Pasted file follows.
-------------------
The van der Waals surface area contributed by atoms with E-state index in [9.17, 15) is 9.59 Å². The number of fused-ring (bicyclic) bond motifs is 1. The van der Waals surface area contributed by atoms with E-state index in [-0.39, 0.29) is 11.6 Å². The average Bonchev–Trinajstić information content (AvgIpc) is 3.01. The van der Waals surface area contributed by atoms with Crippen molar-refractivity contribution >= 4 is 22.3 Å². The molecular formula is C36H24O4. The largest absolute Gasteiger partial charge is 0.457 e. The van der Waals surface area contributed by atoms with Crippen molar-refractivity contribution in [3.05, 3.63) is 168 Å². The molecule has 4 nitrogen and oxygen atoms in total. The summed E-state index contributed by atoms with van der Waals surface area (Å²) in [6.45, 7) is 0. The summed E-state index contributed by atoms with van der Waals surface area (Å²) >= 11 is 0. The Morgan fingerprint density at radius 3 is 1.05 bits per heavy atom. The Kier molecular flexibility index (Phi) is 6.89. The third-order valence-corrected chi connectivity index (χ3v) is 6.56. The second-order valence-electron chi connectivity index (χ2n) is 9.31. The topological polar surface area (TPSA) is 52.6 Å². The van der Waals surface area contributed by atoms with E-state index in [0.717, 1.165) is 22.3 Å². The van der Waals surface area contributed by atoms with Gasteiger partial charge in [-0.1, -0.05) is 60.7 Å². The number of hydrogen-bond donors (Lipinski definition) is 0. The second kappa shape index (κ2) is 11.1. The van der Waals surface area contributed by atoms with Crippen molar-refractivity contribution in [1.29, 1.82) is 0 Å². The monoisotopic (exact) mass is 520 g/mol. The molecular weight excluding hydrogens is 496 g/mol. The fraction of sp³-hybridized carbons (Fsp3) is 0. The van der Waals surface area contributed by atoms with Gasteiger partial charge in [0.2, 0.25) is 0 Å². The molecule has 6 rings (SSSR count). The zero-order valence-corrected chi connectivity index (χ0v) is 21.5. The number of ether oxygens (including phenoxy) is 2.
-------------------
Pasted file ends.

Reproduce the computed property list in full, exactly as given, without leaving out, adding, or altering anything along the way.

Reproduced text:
The van der Waals surface area contributed by atoms with E-state index in [9.17, 15) is 9.59 Å². The number of fused-ring (bicyclic) bond motifs is 1. The van der Waals surface area contributed by atoms with E-state index in [-0.39, 0.29) is 11.6 Å². The average Bonchev–Trinajstić information content (AvgIpc) is 3.01. The van der Waals surface area contributed by atoms with Crippen molar-refractivity contribution >= 4 is 22.3 Å². The molecular formula is C36H24O4. The largest absolute Gasteiger partial charge is 0.457 e. The van der Waals surface area contributed by atoms with Crippen molar-refractivity contribution in [3.05, 3.63) is 168 Å². The molecule has 4 nitrogen and oxygen atoms in total. The summed E-state index contributed by atoms with van der Waals surface area (Å²) in [6.45, 7) is 0. The summed E-state index contributed by atoms with van der Waals surface area (Å²) >= 11 is 0. The Morgan fingerprint density at radius 3 is 1.05 bits per heavy atom. The Kier molecular flexibility index (Phi) is 6.89. The third-order valence-corrected chi connectivity index (χ3v) is 6.56. The second-order valence-electron chi connectivity index (χ2n) is 9.31. The topological polar surface area (TPSA) is 52.6 Å². The van der Waals surface area contributed by atoms with E-state index in [0.717, 1.165) is 22.3 Å². The van der Waals surface area contributed by atoms with Gasteiger partial charge in [-0.1, -0.05) is 60.7 Å². The number of hydrogen-bond donors (Lipinski definition) is 0. The second kappa shape index (κ2) is 11.1. The van der Waals surface area contributed by atoms with Crippen molar-refractivity contribution in [1.29, 1.82) is 0 Å². The monoisotopic (exact) mass is 520 g/mol. The molecular weight excluding hydrogens is 496 g/mol. The fraction of sp³-hybridized carbons (Fsp3) is 0. The van der Waals surface area contributed by atoms with Gasteiger partial charge in [0.2, 0.25) is 0 Å². The molecule has 6 rings (SSSR count). The zero-order valence-corrected chi connectivity index (χ0v) is 21.5. The number of ether oxygens (including phenoxy) is 2.